Here's the scoop.
It's variety of activities and cultural attractions make it a great escape. From windsurfing, diving, and sailing to hiking, horseback riding, and 4x4 safaris your vacation days will be filled with fun. Enjoy a day of snorkeling, take a submarine ride or practice your tennis swing. You will find something for each member of your family. It’s always summer in Aruba.
One of the most southerly islands in the Caribbean in a cluster known as the ABC Islands, Aruba is located just 12 degrees north of the equator, and only 20 miles off the northern coast of South America. For a relatively small island, just 19.6 miles long and six miles across at its widest point with a total land area of 70 square miles; it offers families plenty to do. The Old Dutch capital city of Oranjestad with its tall multicolored houses is the place to do some duty free shopping for luxury items, or to browse in the marketplace for Aruban art and local handicrafts. Play in the sand.
On the southeastern end of the island, in the Seroe Colorado area is Baby Beach offering calm, shallow waters, making it the ideal spot for families with young children. Out the water snorklers will love the gorgeous coral reefs, and the massive sand dunes along the coast are magnificent. Several other ideal beach spots lie nearby to Baby Beach – check them out, soak up the rays and hit the waves. SNUBA anyone?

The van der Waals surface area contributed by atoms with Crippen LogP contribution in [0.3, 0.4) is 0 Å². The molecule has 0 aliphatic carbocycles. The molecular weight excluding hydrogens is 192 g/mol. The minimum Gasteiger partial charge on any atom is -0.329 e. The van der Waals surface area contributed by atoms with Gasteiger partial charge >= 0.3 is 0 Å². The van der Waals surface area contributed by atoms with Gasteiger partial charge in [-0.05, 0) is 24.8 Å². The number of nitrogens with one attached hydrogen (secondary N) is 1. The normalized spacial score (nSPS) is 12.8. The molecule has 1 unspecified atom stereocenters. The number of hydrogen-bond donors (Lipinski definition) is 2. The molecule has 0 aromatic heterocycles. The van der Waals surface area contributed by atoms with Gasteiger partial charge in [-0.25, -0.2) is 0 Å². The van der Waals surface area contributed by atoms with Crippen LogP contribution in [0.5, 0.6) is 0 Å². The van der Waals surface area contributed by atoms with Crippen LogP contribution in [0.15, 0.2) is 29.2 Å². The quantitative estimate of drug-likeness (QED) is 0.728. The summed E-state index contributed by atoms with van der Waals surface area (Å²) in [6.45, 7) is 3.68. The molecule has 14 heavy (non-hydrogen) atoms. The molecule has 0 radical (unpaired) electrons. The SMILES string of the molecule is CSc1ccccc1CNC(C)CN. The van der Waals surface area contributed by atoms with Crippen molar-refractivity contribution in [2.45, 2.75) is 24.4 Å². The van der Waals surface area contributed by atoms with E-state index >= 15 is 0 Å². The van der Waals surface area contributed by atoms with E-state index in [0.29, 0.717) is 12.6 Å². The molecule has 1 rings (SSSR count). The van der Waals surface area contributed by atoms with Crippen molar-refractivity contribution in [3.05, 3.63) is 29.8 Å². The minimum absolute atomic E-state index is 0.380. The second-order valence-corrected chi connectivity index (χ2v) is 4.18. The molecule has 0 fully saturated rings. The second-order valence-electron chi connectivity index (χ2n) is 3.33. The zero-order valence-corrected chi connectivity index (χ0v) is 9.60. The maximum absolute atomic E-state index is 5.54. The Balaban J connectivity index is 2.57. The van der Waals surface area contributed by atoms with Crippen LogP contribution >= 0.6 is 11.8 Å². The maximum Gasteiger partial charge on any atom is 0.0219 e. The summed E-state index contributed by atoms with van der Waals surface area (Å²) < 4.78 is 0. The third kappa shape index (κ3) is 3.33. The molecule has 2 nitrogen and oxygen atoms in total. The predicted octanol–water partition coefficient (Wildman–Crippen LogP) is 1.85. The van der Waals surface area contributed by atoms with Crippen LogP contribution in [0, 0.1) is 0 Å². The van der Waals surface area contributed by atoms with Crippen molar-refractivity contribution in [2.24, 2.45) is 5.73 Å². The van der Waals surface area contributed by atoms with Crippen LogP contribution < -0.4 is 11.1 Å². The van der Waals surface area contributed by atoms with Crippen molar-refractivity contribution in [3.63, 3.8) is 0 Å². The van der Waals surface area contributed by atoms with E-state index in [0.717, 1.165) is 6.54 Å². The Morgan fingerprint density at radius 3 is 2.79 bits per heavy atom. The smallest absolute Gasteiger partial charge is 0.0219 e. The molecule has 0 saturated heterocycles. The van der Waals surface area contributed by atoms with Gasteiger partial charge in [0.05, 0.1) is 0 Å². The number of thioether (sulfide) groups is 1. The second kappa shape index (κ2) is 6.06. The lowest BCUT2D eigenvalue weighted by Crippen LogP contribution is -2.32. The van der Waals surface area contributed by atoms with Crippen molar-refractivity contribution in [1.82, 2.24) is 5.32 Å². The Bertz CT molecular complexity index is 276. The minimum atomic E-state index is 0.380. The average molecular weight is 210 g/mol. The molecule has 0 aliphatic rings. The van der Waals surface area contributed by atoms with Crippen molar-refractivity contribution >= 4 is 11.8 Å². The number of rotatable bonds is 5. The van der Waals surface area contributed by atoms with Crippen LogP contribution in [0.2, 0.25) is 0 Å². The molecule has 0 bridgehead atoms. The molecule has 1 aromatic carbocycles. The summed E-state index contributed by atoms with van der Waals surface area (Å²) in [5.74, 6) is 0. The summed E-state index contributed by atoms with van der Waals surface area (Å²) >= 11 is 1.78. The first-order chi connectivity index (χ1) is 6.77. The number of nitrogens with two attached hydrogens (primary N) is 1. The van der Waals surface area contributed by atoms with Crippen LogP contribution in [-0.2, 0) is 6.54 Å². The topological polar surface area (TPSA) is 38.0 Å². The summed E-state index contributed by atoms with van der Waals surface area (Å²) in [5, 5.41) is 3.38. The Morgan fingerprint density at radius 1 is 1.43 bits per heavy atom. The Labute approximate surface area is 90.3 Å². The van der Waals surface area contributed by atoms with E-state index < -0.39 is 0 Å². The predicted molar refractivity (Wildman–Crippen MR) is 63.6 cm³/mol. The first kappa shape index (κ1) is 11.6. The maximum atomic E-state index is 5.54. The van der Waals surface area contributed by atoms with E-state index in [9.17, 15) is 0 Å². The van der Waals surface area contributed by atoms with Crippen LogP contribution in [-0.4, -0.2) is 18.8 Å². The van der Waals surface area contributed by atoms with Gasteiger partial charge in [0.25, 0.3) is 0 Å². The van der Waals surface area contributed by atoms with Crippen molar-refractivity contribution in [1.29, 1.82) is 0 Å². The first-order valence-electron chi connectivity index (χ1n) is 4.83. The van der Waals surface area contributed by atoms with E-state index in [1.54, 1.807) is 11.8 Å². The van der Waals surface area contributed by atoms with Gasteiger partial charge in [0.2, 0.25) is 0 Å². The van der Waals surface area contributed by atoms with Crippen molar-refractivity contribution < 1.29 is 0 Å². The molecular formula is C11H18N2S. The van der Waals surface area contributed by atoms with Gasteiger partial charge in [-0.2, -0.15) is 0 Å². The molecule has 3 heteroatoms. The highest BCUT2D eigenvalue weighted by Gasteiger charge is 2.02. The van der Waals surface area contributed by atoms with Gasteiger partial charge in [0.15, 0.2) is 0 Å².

For families not yet ready to SCUBA dive together this is a thrilling option. SNUBA
means SNorkeling+snUBA. Quite simply it is a way to breathe underwater yet be tethered to one shared air supply. The water is warm and clear and the marine environment awesome. See blue tang, exotic angelfish and curious clown fish without the stress of keeping track of kids. Bonus points:
It is also possible to take a Sea Trek
which is walking under water using a specially designed helmet with an air supply system. The helmet allows its user to walk to a depth of 20 feet. Seek a private island.
Snorkel heaven, De Palm Island about seven minutes by ferry from the mainland. It is a postcard-perfect island with clean beaches and crystal clear waters which are ideal for snorkeling. Abundant with spectacular coral formations and colorful marine life, this island paradise is a "must see" during your visit. Bonus points:
The Blue Parrotfish Water Park debuts this year on the private island later this year. The state-of-the-art water park will feature various slides as well as 70 fun-filled water attractions. (De Palm Tours L.G. Smith Boulevard 142 Oranjestad, Aruba (297) 582-4400 www.depalm.com
) Ride the wind.